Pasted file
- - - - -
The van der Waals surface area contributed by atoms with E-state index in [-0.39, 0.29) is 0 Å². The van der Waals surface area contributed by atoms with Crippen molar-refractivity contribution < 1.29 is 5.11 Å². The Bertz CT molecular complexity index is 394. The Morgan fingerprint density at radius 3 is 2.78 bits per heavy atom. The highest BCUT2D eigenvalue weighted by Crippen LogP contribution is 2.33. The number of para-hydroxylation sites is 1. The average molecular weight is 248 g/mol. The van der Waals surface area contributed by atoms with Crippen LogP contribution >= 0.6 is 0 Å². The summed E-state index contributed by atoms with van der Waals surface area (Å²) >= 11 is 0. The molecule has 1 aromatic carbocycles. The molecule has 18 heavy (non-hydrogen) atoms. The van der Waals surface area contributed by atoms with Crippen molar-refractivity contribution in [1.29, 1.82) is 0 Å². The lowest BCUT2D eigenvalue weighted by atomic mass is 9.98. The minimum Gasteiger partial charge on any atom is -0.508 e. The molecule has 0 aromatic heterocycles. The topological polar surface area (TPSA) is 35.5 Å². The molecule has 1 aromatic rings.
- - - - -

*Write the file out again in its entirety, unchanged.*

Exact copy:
The van der Waals surface area contributed by atoms with E-state index in [-0.39, 0.29) is 0 Å². The van der Waals surface area contributed by atoms with Crippen molar-refractivity contribution < 1.29 is 5.11 Å². The Bertz CT molecular complexity index is 394. The Morgan fingerprint density at radius 3 is 2.78 bits per heavy atom. The highest BCUT2D eigenvalue weighted by Crippen LogP contribution is 2.33. The number of para-hydroxylation sites is 1. The average molecular weight is 248 g/mol. The van der Waals surface area contributed by atoms with Crippen LogP contribution >= 0.6 is 0 Å². The summed E-state index contributed by atoms with van der Waals surface area (Å²) >= 11 is 0. The molecule has 1 aromatic carbocycles. The molecule has 18 heavy (non-hydrogen) atoms. The van der Waals surface area contributed by atoms with Crippen molar-refractivity contribution in [1.29, 1.82) is 0 Å². The lowest BCUT2D eigenvalue weighted by atomic mass is 9.98. The minimum Gasteiger partial charge on any atom is -0.508 e. The molecule has 0 aromatic heterocycles. The topological polar surface area (TPSA) is 35.5 Å². The molecule has 1 aromatic rings.